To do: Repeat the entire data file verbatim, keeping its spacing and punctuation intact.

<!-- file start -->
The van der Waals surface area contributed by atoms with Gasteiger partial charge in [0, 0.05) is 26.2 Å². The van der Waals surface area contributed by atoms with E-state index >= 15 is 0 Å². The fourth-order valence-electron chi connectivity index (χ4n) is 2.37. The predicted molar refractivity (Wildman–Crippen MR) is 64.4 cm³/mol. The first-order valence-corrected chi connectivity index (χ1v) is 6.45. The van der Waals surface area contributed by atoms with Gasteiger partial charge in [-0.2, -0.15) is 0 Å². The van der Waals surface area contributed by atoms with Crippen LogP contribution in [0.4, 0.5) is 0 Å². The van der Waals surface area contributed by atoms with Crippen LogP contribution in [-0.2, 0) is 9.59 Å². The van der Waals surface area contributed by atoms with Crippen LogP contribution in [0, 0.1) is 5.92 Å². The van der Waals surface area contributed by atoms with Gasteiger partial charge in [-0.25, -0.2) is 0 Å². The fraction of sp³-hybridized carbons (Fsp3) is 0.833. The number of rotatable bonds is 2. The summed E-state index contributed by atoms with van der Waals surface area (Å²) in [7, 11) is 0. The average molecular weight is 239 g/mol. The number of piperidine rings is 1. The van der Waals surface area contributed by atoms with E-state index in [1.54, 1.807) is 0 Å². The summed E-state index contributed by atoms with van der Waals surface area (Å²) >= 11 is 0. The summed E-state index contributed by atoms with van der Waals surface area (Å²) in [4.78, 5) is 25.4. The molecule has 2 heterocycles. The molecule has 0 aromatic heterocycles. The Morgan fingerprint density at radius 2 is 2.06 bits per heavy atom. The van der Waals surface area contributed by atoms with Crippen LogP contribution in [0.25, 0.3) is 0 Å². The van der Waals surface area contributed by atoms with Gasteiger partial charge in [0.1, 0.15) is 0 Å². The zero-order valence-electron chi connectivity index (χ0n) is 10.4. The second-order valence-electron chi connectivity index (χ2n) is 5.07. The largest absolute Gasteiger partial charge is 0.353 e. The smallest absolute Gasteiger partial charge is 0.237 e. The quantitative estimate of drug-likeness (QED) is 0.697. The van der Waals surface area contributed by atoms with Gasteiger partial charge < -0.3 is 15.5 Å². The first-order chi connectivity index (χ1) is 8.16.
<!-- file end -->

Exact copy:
The van der Waals surface area contributed by atoms with Gasteiger partial charge in [0, 0.05) is 26.2 Å². The van der Waals surface area contributed by atoms with E-state index >= 15 is 0 Å². The fourth-order valence-electron chi connectivity index (χ4n) is 2.37. The predicted molar refractivity (Wildman–Crippen MR) is 64.4 cm³/mol. The first-order valence-corrected chi connectivity index (χ1v) is 6.45. The van der Waals surface area contributed by atoms with Gasteiger partial charge in [-0.2, -0.15) is 0 Å². The van der Waals surface area contributed by atoms with Crippen LogP contribution in [0.4, 0.5) is 0 Å². The van der Waals surface area contributed by atoms with Crippen LogP contribution in [-0.2, 0) is 9.59 Å². The van der Waals surface area contributed by atoms with Crippen LogP contribution in [0, 0.1) is 5.92 Å². The van der Waals surface area contributed by atoms with Gasteiger partial charge in [-0.25, -0.2) is 0 Å². The fraction of sp³-hybridized carbons (Fsp3) is 0.833. The number of rotatable bonds is 2. The summed E-state index contributed by atoms with van der Waals surface area (Å²) in [7, 11) is 0. The average molecular weight is 239 g/mol. The number of piperidine rings is 1. The van der Waals surface area contributed by atoms with E-state index in [1.54, 1.807) is 0 Å². The summed E-state index contributed by atoms with van der Waals surface area (Å²) >= 11 is 0. The summed E-state index contributed by atoms with van der Waals surface area (Å²) in [4.78, 5) is 25.4. The molecule has 2 heterocycles. The molecule has 0 aromatic heterocycles. The Morgan fingerprint density at radius 2 is 2.06 bits per heavy atom. The van der Waals surface area contributed by atoms with Crippen LogP contribution in [0.25, 0.3) is 0 Å². The van der Waals surface area contributed by atoms with Gasteiger partial charge in [0.1, 0.15) is 0 Å². The zero-order valence-electron chi connectivity index (χ0n) is 10.4. The second-order valence-electron chi connectivity index (χ2n) is 5.07. The largest absolute Gasteiger partial charge is 0.353 e. The smallest absolute Gasteiger partial charge is 0.237 e. The quantitative estimate of drug-likeness (QED) is 0.697. The van der Waals surface area contributed by atoms with Gasteiger partial charge < -0.3 is 15.5 Å². The first-order chi connectivity index (χ1) is 8.16.